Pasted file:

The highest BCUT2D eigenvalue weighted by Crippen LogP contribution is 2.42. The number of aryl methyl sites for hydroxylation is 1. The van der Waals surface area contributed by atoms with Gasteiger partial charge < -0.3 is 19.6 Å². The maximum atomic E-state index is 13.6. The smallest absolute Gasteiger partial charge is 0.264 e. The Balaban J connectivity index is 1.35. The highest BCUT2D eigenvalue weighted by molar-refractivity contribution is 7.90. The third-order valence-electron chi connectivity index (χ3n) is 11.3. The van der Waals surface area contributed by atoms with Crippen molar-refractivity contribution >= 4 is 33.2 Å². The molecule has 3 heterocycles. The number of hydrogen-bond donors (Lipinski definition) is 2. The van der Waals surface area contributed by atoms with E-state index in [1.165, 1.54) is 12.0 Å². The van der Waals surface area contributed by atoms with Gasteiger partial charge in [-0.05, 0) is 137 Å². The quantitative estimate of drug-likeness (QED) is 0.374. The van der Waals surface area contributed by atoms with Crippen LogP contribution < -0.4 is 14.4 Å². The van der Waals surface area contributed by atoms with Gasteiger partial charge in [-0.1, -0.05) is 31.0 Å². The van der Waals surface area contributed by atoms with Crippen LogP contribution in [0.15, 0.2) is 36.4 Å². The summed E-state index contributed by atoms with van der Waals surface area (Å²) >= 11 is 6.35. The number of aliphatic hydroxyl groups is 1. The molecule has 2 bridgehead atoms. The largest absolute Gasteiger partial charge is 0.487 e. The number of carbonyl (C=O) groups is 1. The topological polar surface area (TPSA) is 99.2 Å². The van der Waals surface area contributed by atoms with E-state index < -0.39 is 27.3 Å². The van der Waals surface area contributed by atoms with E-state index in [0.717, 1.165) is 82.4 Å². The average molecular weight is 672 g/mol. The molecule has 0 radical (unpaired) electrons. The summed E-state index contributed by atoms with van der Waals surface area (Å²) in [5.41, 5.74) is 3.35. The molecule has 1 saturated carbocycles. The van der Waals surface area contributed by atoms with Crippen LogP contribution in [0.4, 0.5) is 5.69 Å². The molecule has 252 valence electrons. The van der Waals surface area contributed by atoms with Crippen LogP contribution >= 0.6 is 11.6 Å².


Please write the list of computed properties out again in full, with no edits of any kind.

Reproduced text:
The highest BCUT2D eigenvalue weighted by Crippen LogP contribution is 2.42. The number of aryl methyl sites for hydroxylation is 1. The van der Waals surface area contributed by atoms with Gasteiger partial charge < -0.3 is 19.6 Å². The maximum atomic E-state index is 13.6. The smallest absolute Gasteiger partial charge is 0.264 e. The Balaban J connectivity index is 1.35. The highest BCUT2D eigenvalue weighted by molar-refractivity contribution is 7.90. The third-order valence-electron chi connectivity index (χ3n) is 11.3. The van der Waals surface area contributed by atoms with Crippen molar-refractivity contribution >= 4 is 33.2 Å². The molecule has 3 heterocycles. The number of hydrogen-bond donors (Lipinski definition) is 2. The van der Waals surface area contributed by atoms with E-state index in [1.165, 1.54) is 12.0 Å². The van der Waals surface area contributed by atoms with Gasteiger partial charge in [-0.05, 0) is 137 Å². The quantitative estimate of drug-likeness (QED) is 0.374. The van der Waals surface area contributed by atoms with Crippen LogP contribution < -0.4 is 14.4 Å². The van der Waals surface area contributed by atoms with Gasteiger partial charge in [-0.1, -0.05) is 31.0 Å². The van der Waals surface area contributed by atoms with Crippen LogP contribution in [0.15, 0.2) is 36.4 Å². The summed E-state index contributed by atoms with van der Waals surface area (Å²) >= 11 is 6.35. The number of aliphatic hydroxyl groups is 1. The molecule has 2 bridgehead atoms. The largest absolute Gasteiger partial charge is 0.487 e. The number of carbonyl (C=O) groups is 1. The topological polar surface area (TPSA) is 99.2 Å². The van der Waals surface area contributed by atoms with E-state index < -0.39 is 27.3 Å². The van der Waals surface area contributed by atoms with E-state index in [0.717, 1.165) is 82.4 Å². The average molecular weight is 672 g/mol. The molecule has 0 radical (unpaired) electrons. The summed E-state index contributed by atoms with van der Waals surface area (Å²) in [5.41, 5.74) is 3.35. The molecule has 1 saturated carbocycles. The van der Waals surface area contributed by atoms with Crippen LogP contribution in [0.4, 0.5) is 5.69 Å². The molecule has 252 valence electrons. The van der Waals surface area contributed by atoms with Crippen LogP contribution >= 0.6 is 11.6 Å².